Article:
Crisis, or opportunity?
Over 600 million people under the age of 25 live in Africa, and 72% of them are unemployed or underemployed. By 2035, the International Monetary Fund estimates the number of Africans joining the labor market each year will exceed that of the rest of the world combined. To meet this demand, 18 million jobs must be created each year for the next 20 years across sub-Saharan Africa.
Since launching microfinance services in Uganda 25 years ago, FINCA has been helping entrepreneurs access the tools needed for success. By doing so, FINCA has contributed to building local economies and creating jobs. Millions of youth across sub-Saharan Africa can benefit from access to financial services. In fact, many are already realizing the possibilities.
Felison, Auto Parts Shop
Twenty-six year-old Felison was only able to complete three years of high school. He lacked the money to continue paying the tuition. Determined to make a life for himself, he resolved to start his own business. Thanks to the helping hand of a FINCA loan, Felison opened an auto parts shop. Now, he even employs his cousin to keep up with the demand.
My life has completely transformed since I got my first loan from FINCA.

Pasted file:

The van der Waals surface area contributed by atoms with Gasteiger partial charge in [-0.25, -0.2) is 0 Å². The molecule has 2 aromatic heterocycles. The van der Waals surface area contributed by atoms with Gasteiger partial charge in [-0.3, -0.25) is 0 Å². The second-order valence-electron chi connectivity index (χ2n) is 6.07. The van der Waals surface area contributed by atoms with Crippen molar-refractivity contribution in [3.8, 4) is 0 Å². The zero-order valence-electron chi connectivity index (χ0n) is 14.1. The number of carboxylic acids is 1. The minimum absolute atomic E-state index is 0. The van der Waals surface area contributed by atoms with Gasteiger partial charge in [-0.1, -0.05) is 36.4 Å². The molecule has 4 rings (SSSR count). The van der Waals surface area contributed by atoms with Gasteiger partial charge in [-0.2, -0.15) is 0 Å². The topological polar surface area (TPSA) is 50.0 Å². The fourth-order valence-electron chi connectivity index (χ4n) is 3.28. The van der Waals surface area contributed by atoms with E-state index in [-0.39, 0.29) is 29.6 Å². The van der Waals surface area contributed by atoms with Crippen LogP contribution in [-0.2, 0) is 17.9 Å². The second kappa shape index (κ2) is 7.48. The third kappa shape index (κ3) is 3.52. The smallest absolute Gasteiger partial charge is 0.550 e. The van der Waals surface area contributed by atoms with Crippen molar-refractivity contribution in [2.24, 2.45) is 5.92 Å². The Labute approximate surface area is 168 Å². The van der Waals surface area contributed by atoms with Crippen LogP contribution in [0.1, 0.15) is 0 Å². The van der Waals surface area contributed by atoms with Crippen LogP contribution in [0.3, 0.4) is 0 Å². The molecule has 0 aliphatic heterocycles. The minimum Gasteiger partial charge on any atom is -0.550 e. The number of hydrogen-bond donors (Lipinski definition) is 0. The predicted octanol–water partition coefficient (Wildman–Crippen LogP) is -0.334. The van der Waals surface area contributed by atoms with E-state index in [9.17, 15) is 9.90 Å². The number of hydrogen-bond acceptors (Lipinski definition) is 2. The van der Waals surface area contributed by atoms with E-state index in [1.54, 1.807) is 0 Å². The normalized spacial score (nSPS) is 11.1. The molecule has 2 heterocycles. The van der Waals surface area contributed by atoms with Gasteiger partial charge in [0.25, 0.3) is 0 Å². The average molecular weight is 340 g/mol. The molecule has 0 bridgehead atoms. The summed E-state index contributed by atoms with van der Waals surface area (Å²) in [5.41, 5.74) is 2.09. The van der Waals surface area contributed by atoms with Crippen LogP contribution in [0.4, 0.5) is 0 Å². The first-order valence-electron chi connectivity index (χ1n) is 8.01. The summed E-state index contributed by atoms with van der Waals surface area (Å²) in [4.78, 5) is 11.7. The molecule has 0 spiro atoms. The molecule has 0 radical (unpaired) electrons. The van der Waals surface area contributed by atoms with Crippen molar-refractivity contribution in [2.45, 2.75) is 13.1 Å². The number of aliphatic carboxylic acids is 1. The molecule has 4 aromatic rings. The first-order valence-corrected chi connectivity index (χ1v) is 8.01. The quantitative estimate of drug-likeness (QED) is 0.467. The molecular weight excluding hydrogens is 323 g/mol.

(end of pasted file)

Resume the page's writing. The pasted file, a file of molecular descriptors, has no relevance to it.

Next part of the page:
Deborah, Clothing Manufacturer
Deborah, 23 years-old, is proof that no amount of capital is too small to start a business. Using what little money she had, Deborah bought a single piece of cloth. Her brother came up with a design, and then she made it into a shirt. With the tiny income from this first sale, Deborah purchased four additional pieces of cloth. Now, her garment business is flourishing.
In the future, I want to grow much bigger. I want to own a shop and employ many people.
Suwilanji, Banking Agent
After graduating from university, Suwilanji realized it was still difficult to get ahead. She was searching for an opportunity grow, and decided to become a FINCA banking agent. In this role, Suwilanji conducts financial transaction services for FINCA clients. The commissions she earns as a FINCA agent have allowed her to support herself, and to begin exploring other business opportunities. Not only that, but also Suwilanji employs seven other young people in her community, where jobs are scarce.
Employees come to me and say, ‘You don’t know what you’ve done for my family.’
A massive opportunity
Douglas Kamwendo, CEO of FINCA Zambia, is leading the charge to turn unemployed youth into thriving entrepreneurs. “A lot of people can look at this as a problem and say, ‘What are we going to do with all these youngsters?’ But for me, for our economy, it’s a massive opportunity,” says Douglas.
Under Douglas’ leadership, FINCA Zambia is training youth in financial literacy and lending. These skills help youth understand, access, and use the tools they need to become self-reliant.
We need to create entrepreneurs out of them, and work hand in hand with these young people as partners, and co-create together the future.
Thanks to a partnership with Mastercard Foundation, FINCA is bolstering efforts to expand financial inclusion in sub-Saharan Africa. First, by broadening financial service delivery channels, such as through mobile phones and banking agents. Second, by strengthening staff capacity to deliver client needs. Third, by scaling up access to reliable savings. Finally, by conducting rigorous social performance measurement.